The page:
Sunday, November 21, 2010

Taking Care of God's Stuff

I would die for my children…no question. If it came down to me or them, I’m hanging up my life lines. Maybe it’s because they came out of my own body, but my love for them is truly unconditional.

So why are adult relationships so darn difficult? Why do the hurts that come at the hands of siblings, parents, spouses or friends override the unconditional love meter? Why do we think and act in ways that hurt others?

I’m reminded of the one simple call of the Christian faith…love God with all your heart, all your mind and all your strength…and love your neighbor as yourself.

In other words, love as Christ loves.

In theory this sounds so warm and fuzzy and wonderful. But you must picture a human man, around the age of 32, beaten and whipped to an unrecognizable pulp, forced to carry a cross, stripped almost naked, nailed on that cross, stabbed, spit on, cursed and left to die. Abandoned by even his closest friends on this earth and even feeling abandoned by God, he demonstrates in agonizing finality how Christians are to love in spite of humiliation, hatred, tragedy and betrayal.

Max Lucado shares the story of a woman who cares for her dying father despite enduring years of his sexual abuse. Her father never did apologize or acknowledge her pain, but she was by his side at the end and she realized that he was in a prison of his own making…and by forgiving him, she was free of that prison.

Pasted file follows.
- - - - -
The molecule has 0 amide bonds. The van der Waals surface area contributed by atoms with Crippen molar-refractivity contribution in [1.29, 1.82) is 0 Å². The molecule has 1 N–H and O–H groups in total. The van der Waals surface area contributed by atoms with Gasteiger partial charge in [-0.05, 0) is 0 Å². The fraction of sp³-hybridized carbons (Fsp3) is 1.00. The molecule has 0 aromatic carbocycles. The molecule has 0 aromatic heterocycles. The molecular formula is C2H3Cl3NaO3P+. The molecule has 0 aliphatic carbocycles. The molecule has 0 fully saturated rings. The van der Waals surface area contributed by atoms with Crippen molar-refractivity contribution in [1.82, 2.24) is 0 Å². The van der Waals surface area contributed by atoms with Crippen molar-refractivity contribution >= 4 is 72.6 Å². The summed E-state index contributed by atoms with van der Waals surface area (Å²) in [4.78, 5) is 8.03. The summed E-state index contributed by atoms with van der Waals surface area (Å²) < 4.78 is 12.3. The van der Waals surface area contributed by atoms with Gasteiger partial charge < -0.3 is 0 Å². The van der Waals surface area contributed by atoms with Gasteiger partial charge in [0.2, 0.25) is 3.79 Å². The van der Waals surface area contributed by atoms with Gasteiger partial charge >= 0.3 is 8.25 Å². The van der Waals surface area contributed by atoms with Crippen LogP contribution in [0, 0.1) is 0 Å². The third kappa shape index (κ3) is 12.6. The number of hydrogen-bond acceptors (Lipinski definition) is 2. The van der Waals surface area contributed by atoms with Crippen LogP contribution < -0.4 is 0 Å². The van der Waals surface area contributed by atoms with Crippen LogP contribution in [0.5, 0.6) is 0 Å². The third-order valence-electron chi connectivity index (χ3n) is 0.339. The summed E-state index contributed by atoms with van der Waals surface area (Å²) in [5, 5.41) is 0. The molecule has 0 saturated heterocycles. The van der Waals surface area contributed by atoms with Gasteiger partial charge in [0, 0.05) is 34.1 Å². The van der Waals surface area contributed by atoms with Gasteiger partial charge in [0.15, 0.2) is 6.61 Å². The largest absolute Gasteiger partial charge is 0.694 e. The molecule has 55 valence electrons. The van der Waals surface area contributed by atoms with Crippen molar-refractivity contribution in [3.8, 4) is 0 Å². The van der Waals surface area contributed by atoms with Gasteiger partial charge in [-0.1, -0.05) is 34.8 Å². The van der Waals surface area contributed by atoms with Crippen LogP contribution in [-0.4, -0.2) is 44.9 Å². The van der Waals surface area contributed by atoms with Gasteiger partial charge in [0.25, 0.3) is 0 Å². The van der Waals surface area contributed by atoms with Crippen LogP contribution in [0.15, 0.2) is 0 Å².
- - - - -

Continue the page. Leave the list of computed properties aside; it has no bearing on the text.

Society demands justice. Jesus demands love…no excuses.

When I was confirmed at 16, it is painful to realize now that I still wasn’t a Christian and wouldn’t be for many years. I had learned all the laws and rules, but didn’t understand the commitment I was really making or the personal relationship I needed to have. It wasn’t about choosing Jesus only when it suited me. It wasn’t about sitting in a church pew. It certainly wasn’t about good deeds or being “nice.” It wasn’t even about belief in God. All of that was a wonderful start, but it wasn’t even close to what was expected of me. And my life completely reflected my level of commitment and my level of love.

To follow Christ is to literally lay down your life…give it all to Him. It is no longer your own life…to pick and choose how and when you will love or even how you will live. It’s not YOUR money or YOUR talent or YOUR family or YOUR body. You and your stuff are owned by God. And if you treat God’s things as precious gifts, they will remain precious gifts. You won’t waste, abuse or neglect them. You are simply the caretaker. Will God’s gifts grow and prosper or will they wither?

"Love your neighbor” means ALL THE TIME. Because your neighbor is also God's stuff. Are you taking care of your neighbor or are you abusing, neglecting and blaming?

It’s easy to love people who love us in return. But the true life of a Christian is to love our neighbors so much that we put them and their well being and happiness before our own. We are called to give until it kills us, forgive and ask forgiveness, pray for others, ask for strength to do His will, and work behind the scenes without expectation of thanks. Because that's what Jesus did. No excuses.

A good Christian friend of mine once gave some inspired words that stick with me to this day. My life had gone about as bad as it could go and she didn’t sympathize. Being the friend she was, she simply said this:

“Suck it up, sugar.”

Suck it up. Turn around. Take care of God's stuff. It’s not too late.

Romans 6
John 13:35